That’s not to say young Arjun is going to be seen knocking down lamp posts and pedestrians on Marine Drive when he grows a little older. But will he be given a chance to make his own name, rather than being attached to his father’s shadow and initials all along. His father says that he is deeply in love with cricket and is really passionate, but will the media let that passion last? If so, for how long? Watching Tendulkar make this humble plea evoked a feeling of helplessness and sympathy towards him and his family. Right through his career, he had to handle the pressures and expectations of billions and live up to his stature of being one of India’s biggest public figures. While there are some who crave all the attention, Tendulkar doesn’t seem the kind who would. All he would want is a peaceful professional and personal life, without having to worry about guarding his every move and thinking more than twice before uttering even a single word. Would he want the same for his son? Which father would?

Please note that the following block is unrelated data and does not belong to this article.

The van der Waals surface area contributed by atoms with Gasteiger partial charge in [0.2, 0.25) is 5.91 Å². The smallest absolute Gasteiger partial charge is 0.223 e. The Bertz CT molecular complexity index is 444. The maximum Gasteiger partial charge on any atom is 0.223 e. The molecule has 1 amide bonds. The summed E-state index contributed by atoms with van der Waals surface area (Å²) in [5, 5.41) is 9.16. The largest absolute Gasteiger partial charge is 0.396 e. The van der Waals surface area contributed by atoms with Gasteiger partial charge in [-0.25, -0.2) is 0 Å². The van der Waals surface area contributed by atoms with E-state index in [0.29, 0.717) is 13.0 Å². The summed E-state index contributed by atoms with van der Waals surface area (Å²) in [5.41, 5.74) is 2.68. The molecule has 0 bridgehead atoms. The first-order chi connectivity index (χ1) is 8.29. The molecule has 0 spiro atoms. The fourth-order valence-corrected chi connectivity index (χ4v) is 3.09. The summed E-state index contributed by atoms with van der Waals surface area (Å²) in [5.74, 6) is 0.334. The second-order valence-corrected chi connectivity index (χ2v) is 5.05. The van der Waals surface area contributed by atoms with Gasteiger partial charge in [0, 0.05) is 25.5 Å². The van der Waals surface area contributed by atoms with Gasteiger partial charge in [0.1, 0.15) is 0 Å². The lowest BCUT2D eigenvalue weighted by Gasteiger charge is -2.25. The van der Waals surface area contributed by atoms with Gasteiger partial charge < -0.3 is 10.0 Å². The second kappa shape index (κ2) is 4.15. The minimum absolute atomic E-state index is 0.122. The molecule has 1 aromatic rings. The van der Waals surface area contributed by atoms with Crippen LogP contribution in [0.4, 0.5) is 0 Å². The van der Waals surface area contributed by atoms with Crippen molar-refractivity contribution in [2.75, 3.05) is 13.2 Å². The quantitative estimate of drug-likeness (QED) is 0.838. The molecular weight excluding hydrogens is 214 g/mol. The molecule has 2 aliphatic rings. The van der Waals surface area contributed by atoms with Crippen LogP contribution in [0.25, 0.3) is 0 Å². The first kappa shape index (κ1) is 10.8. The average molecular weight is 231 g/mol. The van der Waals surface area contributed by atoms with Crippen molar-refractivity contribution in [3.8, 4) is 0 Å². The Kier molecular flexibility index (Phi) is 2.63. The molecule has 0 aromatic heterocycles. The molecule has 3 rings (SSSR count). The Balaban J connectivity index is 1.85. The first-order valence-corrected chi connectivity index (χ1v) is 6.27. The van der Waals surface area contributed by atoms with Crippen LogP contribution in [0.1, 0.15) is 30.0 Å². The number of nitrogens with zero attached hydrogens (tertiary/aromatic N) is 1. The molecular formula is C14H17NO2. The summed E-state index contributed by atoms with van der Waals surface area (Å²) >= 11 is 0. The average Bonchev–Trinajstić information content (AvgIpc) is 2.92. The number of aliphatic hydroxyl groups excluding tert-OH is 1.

Tendulkar’s words drew applause from the gathering of journalists that day. Perhaps, he hoped that it would have made at least some difference, however minuscule. The following day, the country’s leading daily published a story titled “Son rises in maidan” and described Arjun’s every movement during his Kanga League fixture. Another daily did the same, with Tendulkar’s request to the media occupying just a tiny inset in the bigger story covering Arjun’s exploits. The media had given their reply to Tendulkar’s plea. Not that it would have surprised him the tiniest bit.
(Jaideep Vaidya is a correspondent at CricketCountry. A diehard Manchester United fan and sports buff, you can follow him on Twitter and Facebook)